Skip to main content

Verified by Psychology Today

Highly Sensitive Person

9 Core Qualities of Highly Sensitive People

Recognizing you're a highly sensitive person might explain a lot.

Key points

  • Being a highly sensitive person is related to introversion, but not the same.
  • Highly sensitive people struggle to stay on task when they have several different things to do.
  • Highly sensitive people easily sense when other people are feeling overwhelmed.
Source: microcosmos/Shutterstock

Studies estimate that 15-20 percent of the population is highly sensitive. However, many people don't know what this means. Although it's related to introversion, being a highly sensitive person is not the same thing. Highly sensitive people are hypersensitive to a variety of stimuli, ranging from pain to caffeine consumption. Consequently, highly sensitive people exhibit several specific, observable behaviors.

Adapted from Aron and Aron's Highly Sensitive Person scale, here are nine things highly sensitive people do:

1. They become overwhelmed when they have a lot to do.

Highly sensitive people struggle to stay on task when they have several different things to do. They become observably anxious, and as their stress level increases, they have more difficulty being productive.

2. They find noisy environments chaotic.

Highly sensitive people don't work well in open offices because their senses are put into overdrive by the sights, sounds, smells, and activity buzzing around them.

3. They get "hangry."

When highly sensitive people are hungry, they grow angry. They struggle to function and often take out their frustrations on those closest to them.

4. They choke when they're under observation.

Highly sensitive people perform at their peak when they're in private. Put them in a high-stakes situation, such as a presentation in front of their boss, and they're likely to perform poorly due to the pressure.

5. They're deeply moved by the arts.

Whether it's attending a musical or visiting an art gallery, highly sensitive people appreciate the arts: They find that expressions of creativity stir up their emotions.

6. They recognize other people's discomfort.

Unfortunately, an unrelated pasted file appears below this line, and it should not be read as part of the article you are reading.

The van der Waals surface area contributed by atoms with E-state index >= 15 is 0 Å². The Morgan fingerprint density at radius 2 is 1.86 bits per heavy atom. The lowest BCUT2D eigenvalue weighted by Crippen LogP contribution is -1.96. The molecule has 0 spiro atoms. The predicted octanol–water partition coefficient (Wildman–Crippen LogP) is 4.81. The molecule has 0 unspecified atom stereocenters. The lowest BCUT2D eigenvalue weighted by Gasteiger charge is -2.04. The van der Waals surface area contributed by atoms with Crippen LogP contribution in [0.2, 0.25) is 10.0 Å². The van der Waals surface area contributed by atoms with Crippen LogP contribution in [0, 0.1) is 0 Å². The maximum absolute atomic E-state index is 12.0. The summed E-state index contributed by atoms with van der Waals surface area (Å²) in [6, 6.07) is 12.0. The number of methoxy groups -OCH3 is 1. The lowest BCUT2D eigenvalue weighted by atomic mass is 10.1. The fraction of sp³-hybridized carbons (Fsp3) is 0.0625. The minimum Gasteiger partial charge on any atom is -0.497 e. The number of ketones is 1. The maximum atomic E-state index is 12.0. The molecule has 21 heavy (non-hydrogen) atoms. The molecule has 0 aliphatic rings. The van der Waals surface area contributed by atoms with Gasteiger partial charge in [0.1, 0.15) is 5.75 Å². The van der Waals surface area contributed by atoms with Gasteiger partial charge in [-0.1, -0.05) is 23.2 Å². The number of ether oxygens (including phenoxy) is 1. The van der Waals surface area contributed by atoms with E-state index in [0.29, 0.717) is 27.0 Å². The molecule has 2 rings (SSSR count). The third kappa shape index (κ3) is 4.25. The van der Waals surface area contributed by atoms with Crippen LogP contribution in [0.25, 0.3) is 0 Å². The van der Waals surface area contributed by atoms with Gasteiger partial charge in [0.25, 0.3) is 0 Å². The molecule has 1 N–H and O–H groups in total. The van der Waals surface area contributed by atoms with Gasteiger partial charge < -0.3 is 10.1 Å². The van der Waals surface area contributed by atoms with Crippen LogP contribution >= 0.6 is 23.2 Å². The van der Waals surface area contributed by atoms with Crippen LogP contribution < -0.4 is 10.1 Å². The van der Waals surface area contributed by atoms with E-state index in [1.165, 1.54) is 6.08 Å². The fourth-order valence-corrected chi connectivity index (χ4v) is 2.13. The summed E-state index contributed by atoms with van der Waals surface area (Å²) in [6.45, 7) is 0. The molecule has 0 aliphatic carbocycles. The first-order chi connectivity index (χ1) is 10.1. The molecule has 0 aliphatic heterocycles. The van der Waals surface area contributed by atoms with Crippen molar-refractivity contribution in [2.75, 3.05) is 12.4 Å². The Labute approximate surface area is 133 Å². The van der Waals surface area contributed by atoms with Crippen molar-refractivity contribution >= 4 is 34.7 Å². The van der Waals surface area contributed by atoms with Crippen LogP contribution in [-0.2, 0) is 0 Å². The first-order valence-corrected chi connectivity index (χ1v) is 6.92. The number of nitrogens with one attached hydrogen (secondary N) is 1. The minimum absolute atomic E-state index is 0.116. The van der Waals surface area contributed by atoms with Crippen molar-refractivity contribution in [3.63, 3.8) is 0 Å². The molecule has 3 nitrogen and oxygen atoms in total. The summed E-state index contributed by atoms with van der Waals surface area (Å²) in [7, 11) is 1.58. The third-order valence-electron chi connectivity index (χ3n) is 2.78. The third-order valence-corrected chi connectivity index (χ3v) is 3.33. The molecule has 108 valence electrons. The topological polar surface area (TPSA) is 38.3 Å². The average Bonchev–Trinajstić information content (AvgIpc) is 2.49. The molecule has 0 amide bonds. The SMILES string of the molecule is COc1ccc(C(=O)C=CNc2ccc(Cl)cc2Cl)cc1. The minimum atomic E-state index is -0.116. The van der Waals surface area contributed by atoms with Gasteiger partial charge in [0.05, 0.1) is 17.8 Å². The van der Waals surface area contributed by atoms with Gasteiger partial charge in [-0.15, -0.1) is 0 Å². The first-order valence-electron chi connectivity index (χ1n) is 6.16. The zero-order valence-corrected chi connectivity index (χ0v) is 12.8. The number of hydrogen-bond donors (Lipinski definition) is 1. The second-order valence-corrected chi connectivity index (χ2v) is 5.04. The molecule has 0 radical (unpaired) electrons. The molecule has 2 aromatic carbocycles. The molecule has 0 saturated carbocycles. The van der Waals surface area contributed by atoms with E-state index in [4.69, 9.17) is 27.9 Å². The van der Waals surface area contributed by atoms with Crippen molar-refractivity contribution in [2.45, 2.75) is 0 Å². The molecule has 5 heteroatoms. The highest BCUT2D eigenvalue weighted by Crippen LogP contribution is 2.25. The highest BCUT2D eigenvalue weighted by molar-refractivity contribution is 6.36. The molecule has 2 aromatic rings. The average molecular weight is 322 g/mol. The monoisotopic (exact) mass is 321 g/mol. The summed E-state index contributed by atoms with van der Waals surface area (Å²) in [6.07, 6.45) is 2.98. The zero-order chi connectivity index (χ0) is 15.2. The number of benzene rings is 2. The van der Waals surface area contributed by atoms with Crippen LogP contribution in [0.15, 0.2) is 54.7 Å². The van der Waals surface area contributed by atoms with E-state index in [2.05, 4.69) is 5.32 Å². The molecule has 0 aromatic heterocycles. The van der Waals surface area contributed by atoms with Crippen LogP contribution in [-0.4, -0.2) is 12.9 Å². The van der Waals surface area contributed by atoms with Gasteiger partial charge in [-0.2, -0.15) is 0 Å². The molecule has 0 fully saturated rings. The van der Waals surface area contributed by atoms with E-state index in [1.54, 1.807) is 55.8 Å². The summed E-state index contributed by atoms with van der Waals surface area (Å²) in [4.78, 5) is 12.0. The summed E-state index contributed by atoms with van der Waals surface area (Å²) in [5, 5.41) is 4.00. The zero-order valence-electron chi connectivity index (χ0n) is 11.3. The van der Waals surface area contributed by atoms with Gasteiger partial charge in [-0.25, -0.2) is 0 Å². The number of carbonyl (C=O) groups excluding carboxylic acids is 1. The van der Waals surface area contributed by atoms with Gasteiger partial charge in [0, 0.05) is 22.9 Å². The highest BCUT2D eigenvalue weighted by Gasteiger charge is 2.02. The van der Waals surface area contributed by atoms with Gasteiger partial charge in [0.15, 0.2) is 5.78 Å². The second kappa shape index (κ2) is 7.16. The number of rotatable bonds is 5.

Highly sensitive people recognize when someone else needs the lights dimmed or the music turned down. They easily sense when other people are feeling overwhelmed.

7. They retreat when things become too overwhelming.

After a long day or a busy week, a highly sensitive person needs quiet time to recharge. A dark bedroom, for example, can provide the perfect space to recuperate.

8. They grow uncomfortable when there are loud noises.

Loud rock concerts and noisy fireworks displays usually aren't much fun for highly sensitive people—they have a lower threshold for noise compared to the rest of the population.

9. They avoid violent media.

Watching violent movies or playing graphic video games can be too much for highly sensitive people, so don't be surprised if, for example, they opt out of watching horror movies with you.

The Pros and Cons of Being Highly Sensitive

While many people warn against the dangers of being a highly sensitive person—like an increased risk of depression and anxiety—being sensitive isn't all bad. Highly sensitive people are more conscientious. They notice certain details others may overlook, and they can be very creative.

Being a highly sensitive person doesn't mean you have a disorder that needs to be fixed. It simply means that you process sensory data more deeply. Recognizing that you're a highly sensitive person could help you develop a better awareness of yourself and your needs.

This post also appeared on Inc.

More from Amy Morin
More from Psychology Today